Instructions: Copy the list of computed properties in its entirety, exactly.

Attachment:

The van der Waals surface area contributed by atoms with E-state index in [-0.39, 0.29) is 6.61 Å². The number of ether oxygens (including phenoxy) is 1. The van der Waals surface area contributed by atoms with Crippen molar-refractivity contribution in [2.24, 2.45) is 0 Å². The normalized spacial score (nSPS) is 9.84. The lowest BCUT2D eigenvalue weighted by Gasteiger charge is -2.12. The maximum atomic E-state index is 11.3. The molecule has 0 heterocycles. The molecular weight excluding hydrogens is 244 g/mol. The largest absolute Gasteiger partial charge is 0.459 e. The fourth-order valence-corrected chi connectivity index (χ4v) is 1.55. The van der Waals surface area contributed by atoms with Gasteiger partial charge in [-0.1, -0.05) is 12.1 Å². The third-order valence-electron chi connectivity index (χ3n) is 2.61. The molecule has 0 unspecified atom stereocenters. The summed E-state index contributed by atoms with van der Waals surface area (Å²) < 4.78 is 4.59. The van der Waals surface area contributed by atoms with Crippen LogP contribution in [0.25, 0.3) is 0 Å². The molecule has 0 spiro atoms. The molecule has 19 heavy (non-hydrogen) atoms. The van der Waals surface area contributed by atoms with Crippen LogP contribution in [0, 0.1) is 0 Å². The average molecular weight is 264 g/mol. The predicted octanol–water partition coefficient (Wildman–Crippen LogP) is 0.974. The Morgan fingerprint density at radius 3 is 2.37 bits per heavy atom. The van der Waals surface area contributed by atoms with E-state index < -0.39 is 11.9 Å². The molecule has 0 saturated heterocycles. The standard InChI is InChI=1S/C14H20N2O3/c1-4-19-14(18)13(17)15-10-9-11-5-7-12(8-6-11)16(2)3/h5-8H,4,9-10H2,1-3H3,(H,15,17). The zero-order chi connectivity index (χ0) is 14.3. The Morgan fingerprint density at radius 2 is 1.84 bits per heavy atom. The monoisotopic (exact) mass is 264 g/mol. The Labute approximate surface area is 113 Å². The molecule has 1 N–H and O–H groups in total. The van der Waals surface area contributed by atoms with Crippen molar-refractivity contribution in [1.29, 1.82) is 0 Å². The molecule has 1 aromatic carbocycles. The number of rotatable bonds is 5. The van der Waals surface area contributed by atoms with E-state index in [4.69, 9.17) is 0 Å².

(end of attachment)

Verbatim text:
The van der Waals surface area contributed by atoms with E-state index in [-0.39, 0.29) is 6.61 Å². The number of ether oxygens (including phenoxy) is 1. The van der Waals surface area contributed by atoms with Crippen molar-refractivity contribution in [2.24, 2.45) is 0 Å². The normalized spacial score (nSPS) is 9.84. The lowest BCUT2D eigenvalue weighted by Gasteiger charge is -2.12. The maximum atomic E-state index is 11.3. The molecule has 0 heterocycles. The molecular weight excluding hydrogens is 244 g/mol. The largest absolute Gasteiger partial charge is 0.459 e. The fourth-order valence-corrected chi connectivity index (χ4v) is 1.55. The van der Waals surface area contributed by atoms with Gasteiger partial charge in [-0.1, -0.05) is 12.1 Å². The third-order valence-electron chi connectivity index (χ3n) is 2.61. The molecule has 0 unspecified atom stereocenters. The summed E-state index contributed by atoms with van der Waals surface area (Å²) < 4.78 is 4.59. The van der Waals surface area contributed by atoms with Crippen LogP contribution in [0.25, 0.3) is 0 Å². The molecule has 0 spiro atoms. The molecule has 19 heavy (non-hydrogen) atoms. The van der Waals surface area contributed by atoms with Crippen LogP contribution in [0, 0.1) is 0 Å². The average molecular weight is 264 g/mol. The predicted octanol–water partition coefficient (Wildman–Crippen LogP) is 0.974. The Morgan fingerprint density at radius 3 is 2.37 bits per heavy atom. The van der Waals surface area contributed by atoms with E-state index < -0.39 is 11.9 Å². The molecule has 0 saturated heterocycles. The standard InChI is InChI=1S/C14H20N2O3/c1-4-19-14(18)13(17)15-10-9-11-5-7-12(8-6-11)16(2)3/h5-8H,4,9-10H2,1-3H3,(H,15,17). The zero-order chi connectivity index (χ0) is 14.3. The Morgan fingerprint density at radius 2 is 1.84 bits per heavy atom. The monoisotopic (exact) mass is 264 g/mol. The Labute approximate surface area is 113 Å². The molecule has 1 N–H and O–H groups in total. The van der Waals surface area contributed by atoms with Crippen molar-refractivity contribution in [1.29, 1.82) is 0 Å². The molecule has 1 aromatic carbocycles. The number of rotatable bonds is 5. The van der Waals surface area contributed by atoms with E-state index in [4.69, 9.17) is 0 Å².